Thinking is the cognitive activities you use to process information, solve problems, make decisions, and create new ideas. You use your thinking skills when you try to make sense of experiences, organize information, make connections, ask questions, make plans, or decide what to do.
There are several different types of thinking or ways to think.
Creative thinking – refers to the ability to conceive new and innovative ideas by breaking from established thoughts, theories, rules, and procedures. It involves putting things together in new and imaginative ways. Creative thinking is often referred to as “thinking outside the box.”
Analytical thinking – refers to the ability to separate a whole into its basic parts in order to examine the parts and their relationships. It involves thinking in a logical, step-by-step manner to break down a larger system of information into its parts.
Critical thinking – refers to the ability to exercise careful evaluation or judgment in order to determine the authenticity, accuracy, worth, validity, or value of something. In addition to precise, objective analysis, critical thinking involves synthesis, evaluation, reflection, and reconstruction. And rather than strictly breaking down the information, critical thinking explores other elements that could have an influence on conclusions.
Concrete thinking – refers to the ability to comprehend and apply factual knowledge. It is about thinking of objects or ideas as specific items, rather than as a theoretical representation of a more general concept. It involves thinking only on the surface, always literal, and to-the-point.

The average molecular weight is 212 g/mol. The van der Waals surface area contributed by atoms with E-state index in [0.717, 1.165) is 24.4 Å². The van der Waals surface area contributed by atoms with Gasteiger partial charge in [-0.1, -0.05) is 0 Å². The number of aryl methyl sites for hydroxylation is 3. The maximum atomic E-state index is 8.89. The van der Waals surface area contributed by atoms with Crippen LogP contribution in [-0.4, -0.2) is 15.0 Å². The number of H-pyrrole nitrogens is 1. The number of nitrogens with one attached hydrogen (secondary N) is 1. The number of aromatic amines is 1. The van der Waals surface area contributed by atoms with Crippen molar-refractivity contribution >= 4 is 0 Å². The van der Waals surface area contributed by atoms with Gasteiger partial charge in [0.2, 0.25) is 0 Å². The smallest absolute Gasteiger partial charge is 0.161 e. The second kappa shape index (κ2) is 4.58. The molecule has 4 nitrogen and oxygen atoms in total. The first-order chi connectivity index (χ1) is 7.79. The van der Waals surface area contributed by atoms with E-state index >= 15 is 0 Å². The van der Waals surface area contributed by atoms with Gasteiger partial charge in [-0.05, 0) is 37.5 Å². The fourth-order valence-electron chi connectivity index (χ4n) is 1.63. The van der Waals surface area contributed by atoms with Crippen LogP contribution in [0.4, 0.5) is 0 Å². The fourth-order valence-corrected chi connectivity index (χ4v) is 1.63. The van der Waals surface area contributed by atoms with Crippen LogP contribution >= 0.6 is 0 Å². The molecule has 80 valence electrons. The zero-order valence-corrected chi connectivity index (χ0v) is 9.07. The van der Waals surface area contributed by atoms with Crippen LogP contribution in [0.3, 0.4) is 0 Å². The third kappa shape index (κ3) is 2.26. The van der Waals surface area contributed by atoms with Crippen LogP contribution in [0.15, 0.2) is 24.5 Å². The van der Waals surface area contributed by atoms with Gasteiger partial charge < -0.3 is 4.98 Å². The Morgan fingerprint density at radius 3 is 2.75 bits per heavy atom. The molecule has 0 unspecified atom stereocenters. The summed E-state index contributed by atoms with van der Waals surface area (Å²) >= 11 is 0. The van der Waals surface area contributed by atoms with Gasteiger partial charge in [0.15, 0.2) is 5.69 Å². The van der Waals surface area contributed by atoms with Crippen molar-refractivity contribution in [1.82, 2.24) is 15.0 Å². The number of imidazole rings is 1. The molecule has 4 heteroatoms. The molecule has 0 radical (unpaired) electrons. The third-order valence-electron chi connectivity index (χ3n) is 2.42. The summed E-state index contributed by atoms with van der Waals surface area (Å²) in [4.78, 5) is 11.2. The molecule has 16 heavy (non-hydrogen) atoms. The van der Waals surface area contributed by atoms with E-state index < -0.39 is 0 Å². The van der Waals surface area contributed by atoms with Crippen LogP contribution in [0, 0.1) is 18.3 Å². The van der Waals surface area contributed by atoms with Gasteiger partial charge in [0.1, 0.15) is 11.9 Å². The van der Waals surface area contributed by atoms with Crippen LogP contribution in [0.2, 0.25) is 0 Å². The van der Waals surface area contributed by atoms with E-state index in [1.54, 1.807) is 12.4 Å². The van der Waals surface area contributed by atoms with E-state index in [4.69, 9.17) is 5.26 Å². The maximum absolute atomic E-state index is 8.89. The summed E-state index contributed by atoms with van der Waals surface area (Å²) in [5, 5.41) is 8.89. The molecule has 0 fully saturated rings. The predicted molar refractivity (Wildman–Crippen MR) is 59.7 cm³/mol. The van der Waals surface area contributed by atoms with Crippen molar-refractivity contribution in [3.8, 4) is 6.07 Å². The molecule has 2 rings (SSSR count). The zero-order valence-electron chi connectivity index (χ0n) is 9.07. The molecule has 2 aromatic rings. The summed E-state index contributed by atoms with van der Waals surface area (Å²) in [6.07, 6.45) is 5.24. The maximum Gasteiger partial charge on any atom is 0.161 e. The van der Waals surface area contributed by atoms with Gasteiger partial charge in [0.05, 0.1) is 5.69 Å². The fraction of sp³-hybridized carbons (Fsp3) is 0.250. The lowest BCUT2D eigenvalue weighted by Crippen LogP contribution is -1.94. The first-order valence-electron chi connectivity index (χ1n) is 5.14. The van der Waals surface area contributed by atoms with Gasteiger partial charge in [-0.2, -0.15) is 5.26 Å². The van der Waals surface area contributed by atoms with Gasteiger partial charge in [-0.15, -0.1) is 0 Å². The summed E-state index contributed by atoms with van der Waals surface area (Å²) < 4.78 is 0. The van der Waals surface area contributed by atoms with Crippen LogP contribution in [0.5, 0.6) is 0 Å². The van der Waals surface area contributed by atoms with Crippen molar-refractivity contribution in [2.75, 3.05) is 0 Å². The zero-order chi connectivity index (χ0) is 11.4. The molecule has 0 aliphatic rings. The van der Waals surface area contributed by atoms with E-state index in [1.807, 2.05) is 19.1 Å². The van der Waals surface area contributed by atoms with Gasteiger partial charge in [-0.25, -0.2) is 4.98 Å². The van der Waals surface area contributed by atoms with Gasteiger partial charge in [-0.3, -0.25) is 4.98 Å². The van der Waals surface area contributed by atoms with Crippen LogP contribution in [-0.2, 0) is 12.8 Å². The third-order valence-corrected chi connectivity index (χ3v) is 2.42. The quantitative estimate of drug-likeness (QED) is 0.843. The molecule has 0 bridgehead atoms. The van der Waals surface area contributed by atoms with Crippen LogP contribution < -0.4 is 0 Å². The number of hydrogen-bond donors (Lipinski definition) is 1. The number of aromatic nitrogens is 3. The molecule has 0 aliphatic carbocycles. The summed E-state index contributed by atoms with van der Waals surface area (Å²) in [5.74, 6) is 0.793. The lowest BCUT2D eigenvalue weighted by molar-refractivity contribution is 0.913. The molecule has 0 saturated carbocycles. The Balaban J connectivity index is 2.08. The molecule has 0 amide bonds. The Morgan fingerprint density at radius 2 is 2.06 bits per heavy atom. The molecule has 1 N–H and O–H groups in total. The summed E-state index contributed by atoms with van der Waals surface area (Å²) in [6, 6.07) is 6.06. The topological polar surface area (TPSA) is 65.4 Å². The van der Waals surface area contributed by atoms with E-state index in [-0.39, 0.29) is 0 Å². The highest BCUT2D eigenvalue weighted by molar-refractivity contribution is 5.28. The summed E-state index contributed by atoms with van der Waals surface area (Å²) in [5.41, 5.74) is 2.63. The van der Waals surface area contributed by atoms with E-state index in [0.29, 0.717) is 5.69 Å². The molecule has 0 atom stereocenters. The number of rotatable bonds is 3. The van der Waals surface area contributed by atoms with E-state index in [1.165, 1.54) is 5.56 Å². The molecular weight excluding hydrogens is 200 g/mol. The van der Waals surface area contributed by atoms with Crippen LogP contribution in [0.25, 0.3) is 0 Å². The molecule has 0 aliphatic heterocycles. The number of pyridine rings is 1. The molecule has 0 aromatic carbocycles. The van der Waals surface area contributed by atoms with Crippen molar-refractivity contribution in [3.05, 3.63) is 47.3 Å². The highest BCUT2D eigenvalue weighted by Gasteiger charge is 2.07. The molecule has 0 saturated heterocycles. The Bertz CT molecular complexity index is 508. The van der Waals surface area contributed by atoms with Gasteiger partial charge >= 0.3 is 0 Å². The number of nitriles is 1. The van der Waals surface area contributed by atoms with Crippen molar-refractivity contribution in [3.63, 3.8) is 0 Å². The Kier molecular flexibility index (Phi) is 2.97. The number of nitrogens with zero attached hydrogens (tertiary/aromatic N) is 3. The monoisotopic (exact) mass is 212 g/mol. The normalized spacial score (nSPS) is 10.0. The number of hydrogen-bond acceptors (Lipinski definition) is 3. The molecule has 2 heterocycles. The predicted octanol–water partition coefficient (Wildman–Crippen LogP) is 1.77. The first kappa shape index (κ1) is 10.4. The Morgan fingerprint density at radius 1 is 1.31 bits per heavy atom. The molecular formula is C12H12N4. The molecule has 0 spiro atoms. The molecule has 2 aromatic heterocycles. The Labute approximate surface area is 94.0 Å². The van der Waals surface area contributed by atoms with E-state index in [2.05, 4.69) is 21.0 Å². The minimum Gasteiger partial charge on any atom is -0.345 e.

Abstract thinking – refers to the ability to use concepts to make and understand generalizations then relating or connecting them to others items, events, or experiences. It involves paying attention to the hidden meanings thus allowing you to observe and understand theories and possibilities.
Divergent Thinking – refers to the ability to generate creative ideas by exploring many possible solutions in an effort to find one that works. It involves bringing facts and data together from various sources and then applying logic and knowledge to solve problems or make decisions. It starts from a common point and moves outward in diverging directions to involve a variety of aspects or perspectives.
Convergent thinking – refers to the ability to put a number of different pieces or perspectives of a topic together in some organized, logical manner to find a single answer. It involves focusing on a finite number of solutions rather than proposing multiple solutions.
Sequential (linear) thinking – refers to the ability to process information in orderly prescribed manner. It involves a step-by-step progression where a response to a step must be obtained before another step is taken.
Holistic (nonlinear) thinking – refers to the ability to see the big picture and recognize the interconnectedness of various components that form the larger system. It involves expanding your thought process in multiple directions, rather than in just one direction, and understanding a system by sensing its patterns.
Types of thinking can be divided into several opposing categories;